Inventing The Undead: How The Definition Of Death Has Changed Over Time

Published December 15, 2015
Updated December 21, 2015

How medical technology, the legal system, and public opinion have changed the very definition of death itself.

Dead Flower

Image Source: Abstract Influence

What is death?

Death is one of the very few aspects of life that every human being shares with every other living organism. And, as common and inevitable as it is, we greet it with little understanding and great fear. For no matter how confident you may be in your beliefs, death remains unnervingly uncertain. What we’ve long believed we can concretely conceptualize, however, is the act of dying, the point at which death happens. Not you, yourself–that hits too close to home–but the distant idea of some person’s heart no longer beating. In this sense, dying is observable. One can point and say, “That person has died.”

Except, even this is becoming increasingly difficult to do. Advances in medicine and technology now necessitate a more complicated definition of dying and death. Doctors have long had a thorough set of rules and laws that clearly states all of the indicators that death has occurred. These rules and laws must of course be observed before a doctor can declare a patient dead or remove a patient from life support.

As stated in the Uniform Determination of Death Act, with the approval of the American Medical Association and the American Bar Association, doctors’ current definition of death is:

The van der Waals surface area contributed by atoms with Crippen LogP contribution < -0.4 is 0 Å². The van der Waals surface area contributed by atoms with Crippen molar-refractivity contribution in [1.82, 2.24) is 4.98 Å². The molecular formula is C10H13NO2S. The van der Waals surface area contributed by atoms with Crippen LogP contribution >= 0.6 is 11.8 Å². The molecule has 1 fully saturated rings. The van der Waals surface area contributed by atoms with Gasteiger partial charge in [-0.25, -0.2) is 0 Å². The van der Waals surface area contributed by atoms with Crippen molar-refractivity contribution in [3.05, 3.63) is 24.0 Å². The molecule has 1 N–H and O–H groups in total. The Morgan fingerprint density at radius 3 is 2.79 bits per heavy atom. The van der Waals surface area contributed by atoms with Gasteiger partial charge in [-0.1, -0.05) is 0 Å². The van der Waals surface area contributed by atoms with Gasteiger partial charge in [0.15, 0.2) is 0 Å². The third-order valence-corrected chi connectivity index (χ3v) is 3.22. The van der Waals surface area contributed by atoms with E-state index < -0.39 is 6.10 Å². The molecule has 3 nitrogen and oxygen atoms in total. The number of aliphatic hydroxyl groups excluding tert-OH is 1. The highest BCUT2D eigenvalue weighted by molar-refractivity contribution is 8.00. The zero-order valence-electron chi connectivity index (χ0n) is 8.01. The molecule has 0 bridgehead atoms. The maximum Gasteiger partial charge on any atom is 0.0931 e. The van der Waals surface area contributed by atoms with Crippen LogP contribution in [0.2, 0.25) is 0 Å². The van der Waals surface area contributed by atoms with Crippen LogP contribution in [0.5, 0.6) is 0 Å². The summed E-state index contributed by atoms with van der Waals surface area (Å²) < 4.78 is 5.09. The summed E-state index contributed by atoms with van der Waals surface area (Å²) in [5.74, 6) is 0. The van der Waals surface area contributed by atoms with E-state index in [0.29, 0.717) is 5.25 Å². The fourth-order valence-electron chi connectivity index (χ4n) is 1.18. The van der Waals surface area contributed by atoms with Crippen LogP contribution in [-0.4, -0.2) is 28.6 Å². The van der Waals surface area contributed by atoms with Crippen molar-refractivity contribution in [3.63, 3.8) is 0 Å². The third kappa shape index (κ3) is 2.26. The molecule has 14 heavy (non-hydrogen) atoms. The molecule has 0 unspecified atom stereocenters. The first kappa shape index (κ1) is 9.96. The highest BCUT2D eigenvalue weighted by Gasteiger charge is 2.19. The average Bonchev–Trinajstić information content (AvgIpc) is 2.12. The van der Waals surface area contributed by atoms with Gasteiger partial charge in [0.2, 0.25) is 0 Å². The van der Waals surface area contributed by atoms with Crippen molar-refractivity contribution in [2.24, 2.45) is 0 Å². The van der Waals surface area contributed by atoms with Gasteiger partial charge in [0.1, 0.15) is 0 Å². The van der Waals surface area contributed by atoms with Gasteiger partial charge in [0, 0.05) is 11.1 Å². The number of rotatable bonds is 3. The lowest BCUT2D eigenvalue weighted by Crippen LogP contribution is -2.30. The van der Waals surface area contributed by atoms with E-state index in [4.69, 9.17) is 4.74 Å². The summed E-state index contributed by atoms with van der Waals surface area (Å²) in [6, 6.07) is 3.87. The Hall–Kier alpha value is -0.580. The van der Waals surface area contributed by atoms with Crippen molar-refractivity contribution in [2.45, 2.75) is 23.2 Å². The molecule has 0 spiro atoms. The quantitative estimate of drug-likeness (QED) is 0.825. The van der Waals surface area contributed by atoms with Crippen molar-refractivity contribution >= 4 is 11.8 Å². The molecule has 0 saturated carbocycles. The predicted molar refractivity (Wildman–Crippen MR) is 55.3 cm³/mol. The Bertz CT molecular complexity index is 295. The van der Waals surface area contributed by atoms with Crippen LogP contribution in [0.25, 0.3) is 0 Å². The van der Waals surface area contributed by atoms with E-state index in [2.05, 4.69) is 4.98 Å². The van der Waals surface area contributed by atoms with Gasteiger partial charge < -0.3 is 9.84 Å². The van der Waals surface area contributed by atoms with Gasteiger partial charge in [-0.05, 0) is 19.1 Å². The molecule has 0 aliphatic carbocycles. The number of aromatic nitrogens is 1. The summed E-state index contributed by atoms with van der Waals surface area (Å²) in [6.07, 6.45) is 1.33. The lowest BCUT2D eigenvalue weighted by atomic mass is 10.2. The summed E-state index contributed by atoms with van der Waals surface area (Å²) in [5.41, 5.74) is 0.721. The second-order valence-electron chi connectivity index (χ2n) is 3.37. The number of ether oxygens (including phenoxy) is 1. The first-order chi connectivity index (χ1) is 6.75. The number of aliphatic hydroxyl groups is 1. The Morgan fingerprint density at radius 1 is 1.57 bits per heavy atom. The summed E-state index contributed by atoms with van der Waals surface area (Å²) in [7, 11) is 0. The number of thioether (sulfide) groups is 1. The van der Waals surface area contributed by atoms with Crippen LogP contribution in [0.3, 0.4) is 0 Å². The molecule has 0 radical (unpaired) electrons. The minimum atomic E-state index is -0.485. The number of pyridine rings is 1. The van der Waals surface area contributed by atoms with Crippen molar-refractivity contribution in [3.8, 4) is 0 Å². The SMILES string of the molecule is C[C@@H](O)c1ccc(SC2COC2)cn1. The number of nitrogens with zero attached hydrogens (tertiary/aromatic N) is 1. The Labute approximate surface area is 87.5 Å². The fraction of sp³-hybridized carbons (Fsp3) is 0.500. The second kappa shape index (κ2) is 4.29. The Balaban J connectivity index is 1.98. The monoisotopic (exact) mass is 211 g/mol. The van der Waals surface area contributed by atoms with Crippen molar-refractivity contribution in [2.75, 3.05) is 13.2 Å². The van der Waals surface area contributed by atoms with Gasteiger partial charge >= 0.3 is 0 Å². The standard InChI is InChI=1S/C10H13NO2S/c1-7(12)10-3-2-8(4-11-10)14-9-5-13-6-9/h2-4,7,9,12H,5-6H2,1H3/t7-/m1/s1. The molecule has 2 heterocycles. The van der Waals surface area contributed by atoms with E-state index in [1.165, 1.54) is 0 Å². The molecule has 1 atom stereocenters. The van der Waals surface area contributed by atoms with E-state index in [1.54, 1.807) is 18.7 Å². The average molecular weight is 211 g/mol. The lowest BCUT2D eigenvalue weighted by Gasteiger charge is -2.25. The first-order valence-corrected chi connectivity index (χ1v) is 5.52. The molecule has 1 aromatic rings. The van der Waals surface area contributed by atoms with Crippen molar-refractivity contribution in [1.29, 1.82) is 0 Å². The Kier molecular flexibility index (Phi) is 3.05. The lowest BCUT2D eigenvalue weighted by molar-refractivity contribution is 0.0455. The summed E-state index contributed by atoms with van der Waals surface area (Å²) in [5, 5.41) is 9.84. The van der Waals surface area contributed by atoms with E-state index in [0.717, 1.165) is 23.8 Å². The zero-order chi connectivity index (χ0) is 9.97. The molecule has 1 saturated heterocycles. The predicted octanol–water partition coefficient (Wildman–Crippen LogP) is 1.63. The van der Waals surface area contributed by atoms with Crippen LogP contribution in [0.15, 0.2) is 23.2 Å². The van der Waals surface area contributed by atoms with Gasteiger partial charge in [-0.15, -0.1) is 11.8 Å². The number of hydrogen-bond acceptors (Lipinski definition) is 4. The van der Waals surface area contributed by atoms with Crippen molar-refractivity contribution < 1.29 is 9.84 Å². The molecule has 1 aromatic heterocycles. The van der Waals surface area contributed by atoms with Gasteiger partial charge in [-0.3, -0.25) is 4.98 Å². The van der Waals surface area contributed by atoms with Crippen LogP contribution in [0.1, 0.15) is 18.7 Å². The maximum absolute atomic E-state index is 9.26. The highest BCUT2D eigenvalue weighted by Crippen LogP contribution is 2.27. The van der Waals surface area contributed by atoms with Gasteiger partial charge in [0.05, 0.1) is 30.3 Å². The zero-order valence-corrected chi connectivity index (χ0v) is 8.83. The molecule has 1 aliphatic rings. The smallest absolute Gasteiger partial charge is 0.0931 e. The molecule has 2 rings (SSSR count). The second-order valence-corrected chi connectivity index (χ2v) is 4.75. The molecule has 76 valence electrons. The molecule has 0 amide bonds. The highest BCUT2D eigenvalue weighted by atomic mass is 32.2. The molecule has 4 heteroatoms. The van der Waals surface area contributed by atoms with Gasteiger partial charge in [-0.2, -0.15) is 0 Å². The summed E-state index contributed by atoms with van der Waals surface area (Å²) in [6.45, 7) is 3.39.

“An individual who has sustained either (1) irreversible cessation of circulation and respiratory functions, or (2) irreversible cessation of all functions of the entire brain, including the brain stem.”

Death Medical Law

Image Source: Allison Legal

Yet, just 50 years ago, the medical definition of death was, “Suspension or cessation of vital processes of the body, as heart beat and respiration.” The crucial difference here is that this definition doesn’t address brain death. It wasn’t until the creation of the Uniform Determination of Death Act in 1980 that this second dimension of death appeared. Under the 1965 definition, someone without brain activity was technically still alive because a ventilator kept their respiratory and circulatory systems functional.

While we have this newer, more precise medical understanding of death, we can still wander into a vast grey area when trying to truly define it. This is chiefly due to ever advancing medical technology. Even when the brain has lost all function, the heart’s electrical system can keep it beating, and with the help of a ventilator to keep blood and oxygen moving, the heart and the lungs can be kept completely functional for an extended period of time. In fact, most biological processes, such as kidney and gastric functions, can continue on their own with just a ventilator. Since the brain is no longer secreting hormones, these processes will stop after about a week, but hormone medication, alongside blood-pressure augmentation, can be provided and could in theory support a body for a very long time, if not indefinitely.

Callie Stewart
Callie Stewart is a writer, graphic designer, and photographer living in New York City. She is a big fan of anthropology, music, art, the written word, a good glass of wine and The Jerk.
John Kuroski
John Kuroski is the editorial director of All That's Interesting. He graduated from New York University with a degree in history, earning a place in the Phi Alpha Theta honor society for history students. An editor at All That's Interesting since 2015, his areas of interest include modern history and true crime.
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Stewart, Callie. "Inventing The Undead: How The Definition Of Death Has Changed Over Time.", December 15, 2015, Accessed May 25, 2024.